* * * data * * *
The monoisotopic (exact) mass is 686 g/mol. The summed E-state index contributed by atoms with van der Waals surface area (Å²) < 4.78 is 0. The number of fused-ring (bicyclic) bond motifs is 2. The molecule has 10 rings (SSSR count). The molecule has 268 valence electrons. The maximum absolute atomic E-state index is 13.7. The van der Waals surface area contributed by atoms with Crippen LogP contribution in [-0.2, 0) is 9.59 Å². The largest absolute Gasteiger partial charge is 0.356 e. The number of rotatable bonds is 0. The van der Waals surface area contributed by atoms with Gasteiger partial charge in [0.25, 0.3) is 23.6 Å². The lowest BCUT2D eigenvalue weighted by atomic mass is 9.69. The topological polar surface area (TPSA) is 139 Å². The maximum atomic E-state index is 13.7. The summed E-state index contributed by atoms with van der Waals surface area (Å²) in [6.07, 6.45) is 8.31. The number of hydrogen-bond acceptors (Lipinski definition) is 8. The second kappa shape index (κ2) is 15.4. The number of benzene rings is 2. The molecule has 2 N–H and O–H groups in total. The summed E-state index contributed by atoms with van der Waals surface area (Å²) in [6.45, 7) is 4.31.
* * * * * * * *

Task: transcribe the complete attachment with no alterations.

The monoisotopic (exact) mass is 686 g/mol. The summed E-state index contributed by atoms with van der Waals surface area (Å²) < 4.78 is 0. The number of fused-ring (bicyclic) bond motifs is 2. The molecule has 10 rings (SSSR count). The molecule has 268 valence electrons. The maximum absolute atomic E-state index is 13.7. The van der Waals surface area contributed by atoms with Crippen LogP contribution in [-0.2, 0) is 9.59 Å². The largest absolute Gasteiger partial charge is 0.356 e. The number of rotatable bonds is 0. The van der Waals surface area contributed by atoms with Gasteiger partial charge in [0.25, 0.3) is 23.6 Å². The lowest BCUT2D eigenvalue weighted by atomic mass is 9.69. The topological polar surface area (TPSA) is 139 Å². The maximum atomic E-state index is 13.7. The summed E-state index contributed by atoms with van der Waals surface area (Å²) in [6.07, 6.45) is 8.31. The number of hydrogen-bond acceptors (Lipinski definition) is 8. The second kappa shape index (κ2) is 15.4. The number of benzene rings is 2. The molecule has 2 N–H and O–H groups in total. The summed E-state index contributed by atoms with van der Waals surface area (Å²) in [6.45, 7) is 4.31.